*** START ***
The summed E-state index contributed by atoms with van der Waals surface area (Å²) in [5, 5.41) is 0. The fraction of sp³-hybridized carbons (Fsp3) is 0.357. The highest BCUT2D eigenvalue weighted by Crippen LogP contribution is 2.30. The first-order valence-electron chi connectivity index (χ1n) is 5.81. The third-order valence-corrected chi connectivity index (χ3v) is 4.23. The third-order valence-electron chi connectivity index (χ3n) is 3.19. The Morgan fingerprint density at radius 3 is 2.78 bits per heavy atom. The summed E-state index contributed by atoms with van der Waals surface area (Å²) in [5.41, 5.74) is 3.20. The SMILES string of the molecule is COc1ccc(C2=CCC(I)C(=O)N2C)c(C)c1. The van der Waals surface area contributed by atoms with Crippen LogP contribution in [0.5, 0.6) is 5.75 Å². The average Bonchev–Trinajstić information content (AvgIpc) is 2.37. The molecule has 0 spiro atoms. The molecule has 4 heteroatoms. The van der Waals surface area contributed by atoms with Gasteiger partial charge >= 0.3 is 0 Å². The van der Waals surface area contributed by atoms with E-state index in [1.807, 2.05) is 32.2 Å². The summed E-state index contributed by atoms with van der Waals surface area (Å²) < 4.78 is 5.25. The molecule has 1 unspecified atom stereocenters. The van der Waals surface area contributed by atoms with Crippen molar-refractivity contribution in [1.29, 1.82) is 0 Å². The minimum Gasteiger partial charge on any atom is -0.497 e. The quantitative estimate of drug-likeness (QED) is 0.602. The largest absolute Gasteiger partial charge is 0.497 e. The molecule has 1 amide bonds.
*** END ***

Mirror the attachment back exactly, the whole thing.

The summed E-state index contributed by atoms with van der Waals surface area (Å²) in [5, 5.41) is 0. The fraction of sp³-hybridized carbons (Fsp3) is 0.357. The highest BCUT2D eigenvalue weighted by Crippen LogP contribution is 2.30. The first-order valence-electron chi connectivity index (χ1n) is 5.81. The third-order valence-corrected chi connectivity index (χ3v) is 4.23. The third-order valence-electron chi connectivity index (χ3n) is 3.19. The Morgan fingerprint density at radius 3 is 2.78 bits per heavy atom. The summed E-state index contributed by atoms with van der Waals surface area (Å²) in [5.41, 5.74) is 3.20. The SMILES string of the molecule is COc1ccc(C2=CCC(I)C(=O)N2C)c(C)c1. The van der Waals surface area contributed by atoms with Crippen LogP contribution in [0.5, 0.6) is 5.75 Å². The average Bonchev–Trinajstić information content (AvgIpc) is 2.37. The molecule has 0 spiro atoms. The molecule has 4 heteroatoms. The van der Waals surface area contributed by atoms with Gasteiger partial charge >= 0.3 is 0 Å². The van der Waals surface area contributed by atoms with E-state index in [1.807, 2.05) is 32.2 Å². The summed E-state index contributed by atoms with van der Waals surface area (Å²) < 4.78 is 5.25. The molecule has 1 unspecified atom stereocenters. The van der Waals surface area contributed by atoms with Crippen molar-refractivity contribution in [1.29, 1.82) is 0 Å². The minimum Gasteiger partial charge on any atom is -0.497 e. The quantitative estimate of drug-likeness (QED) is 0.602. The largest absolute Gasteiger partial charge is 0.497 e. The molecule has 1 amide bonds.